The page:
From Trash to Treasure. The Great American Lobster History.
Many of us know that Lobsters were once considered the poor man’s food. It was cheap and plentiful, and thus eaten by the poor, prisoners, servants, and even pigs or goats on farms. It wasn’t until the 1860’s, during the Civil War, when Lobster started to become more mainstream. Canning seafood, including cooked Lobster meat, became a viable option of doling out rations to soldiers. This made Lobster more accessible to people who were not near the shore, and over the years Lobster lost some stigma behind it.
But it wasn’t until the rise of train travel and tourism in the early 1900’s that Lobster boomed to popularity. Lobster was still relatively cheap and plentiful which made it a great option to serve on trains – it was also around this time when chefs realized Lobster tastes best when cooked live. From this point, people from all over, who have never tried Lobster, and never heard the negative connotations of Lobster, were able to try it for the first time – fresher, and properly prepared. The response was so positive that the wealthier Lobster tasters wanted live Maine Lobsters shipped into their own towns! Thus, Lobster became more expensive and therefore more luxurious.
This new delicacy of eating Lobster grew until the price rose so high that Lobster became aligned with the wealthy diet rather than the poor diet. In the mid-1900’s, scientists even looked into the aquaculture of Lobsters. However, this was unsuccessful, as Lobsters often attack each other in close and confined spaces.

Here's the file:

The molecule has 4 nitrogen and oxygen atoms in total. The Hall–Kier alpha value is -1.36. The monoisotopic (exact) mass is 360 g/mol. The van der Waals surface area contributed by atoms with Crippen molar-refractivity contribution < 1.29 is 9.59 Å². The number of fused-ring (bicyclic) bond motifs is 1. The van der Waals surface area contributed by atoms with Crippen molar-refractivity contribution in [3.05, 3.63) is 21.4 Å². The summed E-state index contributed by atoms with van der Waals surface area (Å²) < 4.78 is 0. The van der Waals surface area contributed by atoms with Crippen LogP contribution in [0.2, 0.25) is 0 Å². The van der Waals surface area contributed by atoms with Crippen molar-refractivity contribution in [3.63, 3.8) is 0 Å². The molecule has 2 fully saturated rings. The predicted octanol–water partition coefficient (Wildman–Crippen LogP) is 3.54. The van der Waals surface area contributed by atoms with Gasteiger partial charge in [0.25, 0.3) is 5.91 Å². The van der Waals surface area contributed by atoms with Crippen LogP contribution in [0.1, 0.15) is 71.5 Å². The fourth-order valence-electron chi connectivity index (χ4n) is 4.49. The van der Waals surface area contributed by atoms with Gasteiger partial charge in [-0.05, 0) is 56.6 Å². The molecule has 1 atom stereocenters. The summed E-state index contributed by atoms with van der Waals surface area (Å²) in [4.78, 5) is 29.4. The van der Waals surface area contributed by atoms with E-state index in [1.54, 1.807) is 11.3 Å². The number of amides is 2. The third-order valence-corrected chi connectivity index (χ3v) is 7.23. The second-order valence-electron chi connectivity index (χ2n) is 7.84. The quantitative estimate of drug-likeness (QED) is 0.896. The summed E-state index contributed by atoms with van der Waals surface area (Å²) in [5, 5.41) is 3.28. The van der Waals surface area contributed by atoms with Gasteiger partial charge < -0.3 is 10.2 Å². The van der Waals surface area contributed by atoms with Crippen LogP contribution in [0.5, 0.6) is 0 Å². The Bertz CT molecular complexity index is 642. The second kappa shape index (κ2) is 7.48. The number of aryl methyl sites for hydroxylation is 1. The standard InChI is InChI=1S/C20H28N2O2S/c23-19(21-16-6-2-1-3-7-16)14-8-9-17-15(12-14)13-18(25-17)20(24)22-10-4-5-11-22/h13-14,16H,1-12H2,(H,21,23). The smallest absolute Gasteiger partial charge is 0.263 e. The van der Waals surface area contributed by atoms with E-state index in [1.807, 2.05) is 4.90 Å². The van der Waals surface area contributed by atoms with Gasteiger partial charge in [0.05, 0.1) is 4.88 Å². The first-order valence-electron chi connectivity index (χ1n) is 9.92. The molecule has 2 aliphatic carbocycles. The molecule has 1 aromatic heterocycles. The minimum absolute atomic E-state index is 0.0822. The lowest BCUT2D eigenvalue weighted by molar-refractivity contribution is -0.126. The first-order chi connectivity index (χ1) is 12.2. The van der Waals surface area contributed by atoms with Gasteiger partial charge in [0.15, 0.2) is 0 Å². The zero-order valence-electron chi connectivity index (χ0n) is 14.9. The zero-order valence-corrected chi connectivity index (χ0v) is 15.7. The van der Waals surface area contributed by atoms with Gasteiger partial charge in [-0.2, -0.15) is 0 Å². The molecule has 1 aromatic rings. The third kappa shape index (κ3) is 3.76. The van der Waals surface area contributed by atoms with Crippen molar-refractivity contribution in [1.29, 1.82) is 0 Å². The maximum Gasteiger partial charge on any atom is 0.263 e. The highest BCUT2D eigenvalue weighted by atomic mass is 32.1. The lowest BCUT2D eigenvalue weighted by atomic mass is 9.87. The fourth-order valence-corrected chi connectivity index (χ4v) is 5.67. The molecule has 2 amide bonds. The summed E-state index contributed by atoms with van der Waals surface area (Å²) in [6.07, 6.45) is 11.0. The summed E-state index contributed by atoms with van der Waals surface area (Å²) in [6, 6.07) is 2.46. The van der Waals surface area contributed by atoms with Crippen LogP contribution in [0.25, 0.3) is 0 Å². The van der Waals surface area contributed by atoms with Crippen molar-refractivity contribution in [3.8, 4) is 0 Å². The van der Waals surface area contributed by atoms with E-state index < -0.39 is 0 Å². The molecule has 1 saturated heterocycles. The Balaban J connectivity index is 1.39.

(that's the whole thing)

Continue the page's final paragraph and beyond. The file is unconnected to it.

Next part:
Eventually, Americans sourced less expensive Lobsters from warmer waters. Lobster eaters began to eat both Cold Water and Warm Water Lobsters. Typically, Cold Water Lobsters come from the Atlantic, through Maine or Canada, and Warm Water Lobsters come from Florida, California, the Mediterranean, or the Caribbean. The main difference is that while both will have five sets of legs and two antennae, Cold Water Lobsters have claws and Warm Water Lobsters do not. Instead of Claws, Warm Water Lobsters have an extra set of antennae for navigation and “whip-like” protection. Without these claws, Warm Water Lobsters are often sold as “tails” because they have hardly any other meat. Interestingly enough, multiple factors affect the taste of the meat differently – Such as the temperature of the water and the anatomy of the Lobster – For example, Lobsters with claws are able to feast upon many things that Lobsters without cannot, therefore they have a different diet. me say that Cold Water Lobsters are sweeter, perhaps because of its diet of shellfish. But others really love how Warm Water Lobsters have fuller delicate, tasty meats, perhaps because warm waters might cause faster growth.
But whether it’s from warm waters or cold, Lobster has become deeply ingrained in America’s history. Happy Lobster Day!